determinants of aggregate demand
Factors such as consumption spending, investment, government spending, and net exports that, if they change, shift the aggregate demand curve
determinants of aggregate supply
factors such as input prices, productivity, and the legal-institutional environment that, if they change, shift the AS curve
efficiency wages
a wage that minimizes wage costs per unit of output by encouraging greater effort or reducing turnover
equilibrium price level
the price level at which the AD curve intersects the AS curve
equilibrium real output
(see equilibrium real domestic output) -- the GDP at which the total quantity of final g and s purchases (aggregate expenditures) is equal to the total quantity of final g and s produced (the real domestic outputs); the real domestic output at which the AD curve intersects the AS curve
foreign purchases effect
the inverse relationship between the net exports of an economy and its price level relative to foreign price levels
interest-rate effect
the tendency for increases in the price level to increase the demand for money, raise interest rates, and, as a result, reduce total spending and real output in the economy (and the reverse for price-level decreases)
long-run aggregate supply curve
the AS curve associated with a time period in which input prices (especially nominal wages) are fully responsive to changes in the price level
menu costs
the reluctance of firms to cut prices during recessions (they they think will be short lived) because of the costs of altering and communicating their price reductions; named after the cost associated with printing new menus at restaurants
productivity
a measure of average output or real output per unit of input. For example, the productivity of labor is determined by dividing real output by hours of work
real-balances effect
the tendency for increases in the price level to lower the real value (or purchasing power) of financial assets with fixed money value and, as a result, to reduce total spending and real output, and conversely for decreases in the price level
short-run aggregate supply curve
an AS curve relevant to a time period in which input prices (particularly nominal wages) do not change in response to changes in the price level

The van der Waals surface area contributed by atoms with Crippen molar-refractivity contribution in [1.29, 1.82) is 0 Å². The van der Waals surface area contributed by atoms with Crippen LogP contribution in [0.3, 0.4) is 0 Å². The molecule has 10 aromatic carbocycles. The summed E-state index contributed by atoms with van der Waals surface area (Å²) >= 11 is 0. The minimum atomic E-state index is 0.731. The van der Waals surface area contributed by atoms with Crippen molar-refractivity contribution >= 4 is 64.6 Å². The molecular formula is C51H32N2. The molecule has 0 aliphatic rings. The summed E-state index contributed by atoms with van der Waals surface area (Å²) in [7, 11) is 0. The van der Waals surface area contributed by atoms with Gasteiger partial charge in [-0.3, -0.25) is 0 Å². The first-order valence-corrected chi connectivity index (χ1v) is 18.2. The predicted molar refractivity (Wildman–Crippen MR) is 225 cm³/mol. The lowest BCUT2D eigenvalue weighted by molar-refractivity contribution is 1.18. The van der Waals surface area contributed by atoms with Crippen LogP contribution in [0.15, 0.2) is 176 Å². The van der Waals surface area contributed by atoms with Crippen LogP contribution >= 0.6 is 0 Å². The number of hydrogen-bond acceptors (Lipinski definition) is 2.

budget deficit
The amount by which the expenditures of the Federal government exceed its revenues in any year
budget surplus
the amount by which the revenues of the federal government exceed its expenditures in any year
built-in stabilizer
a mechanism that increases government's budge deficit (or reduces its surplus) during a recession and increases government's budge surplus (or reduces its deficit) during an expansion without any action by policy makers. The tax system is one such mechanism.
contractionary fiscal policy
a decrease in government purchases for goods and services, an increase in net taxes, or some combination of the two, for the purpose of decreasing AD and thus controlling inflation
Council of Economic Advisers (CEA)
a group of three persons that advises and assists the president of the US on economic matters (including the preparation of the annual Economic Report of the President)
crowding-out effect
a rise in interest rates and a resulting decrease in planned investment caused by the federal government's increased borrowing to finance budge deficits and refinance debt
cyclical deficit
a federal budget deficit that is caused by a recession and the consequent decline in tax revenues
expansionary fiscal policy
an increase in government purchases of g and s, a decrease in net taxes, or some combination of the two for the purpose of increasing AD and expanding real output
external public debt
the portion of the public debt owed to foreign citizens, firms, and institutions
fiscal policy
changes in government spending and tax collections designed to achieve a full-employment and no inflationary domestic output; also called discretionary fiscal policy
public debt
the total amount owed by the federal government to the owners of government securities; equal to the sum of past government budget deficits less government budget surpluses
political business cycle
the alleged tendency of Congress to destabilize the economy by reducing taxes and increasing government expenditure before elections and to raise taxes and lower expenditures after elections
progressive tax system
a tax whose average tax rate increases as the taxpayer's income increases and decreases as the taxpayer's income decreases
proportional tax system
a tax whose average tax rate remains constant as the taxpayer's income increases or decreases
public investments
government expenditures on public capital (such as roads, highways, bridges, mass-transit systems, and electric power facilities) and on human capital (such as education, training, and health).
regressive tax system
a tax whose average tax rate decreases as the taxpayer's income increases and increases as the taxpayer's income decreases
standardized budget
a comparison of the government expenditures and tax collections that would occur if the economy operated at full employment throughout the year; the full-employment budget
U.S. securities
US treasury bills, notes, and bonds used to finance budget deficits; the components of the public debt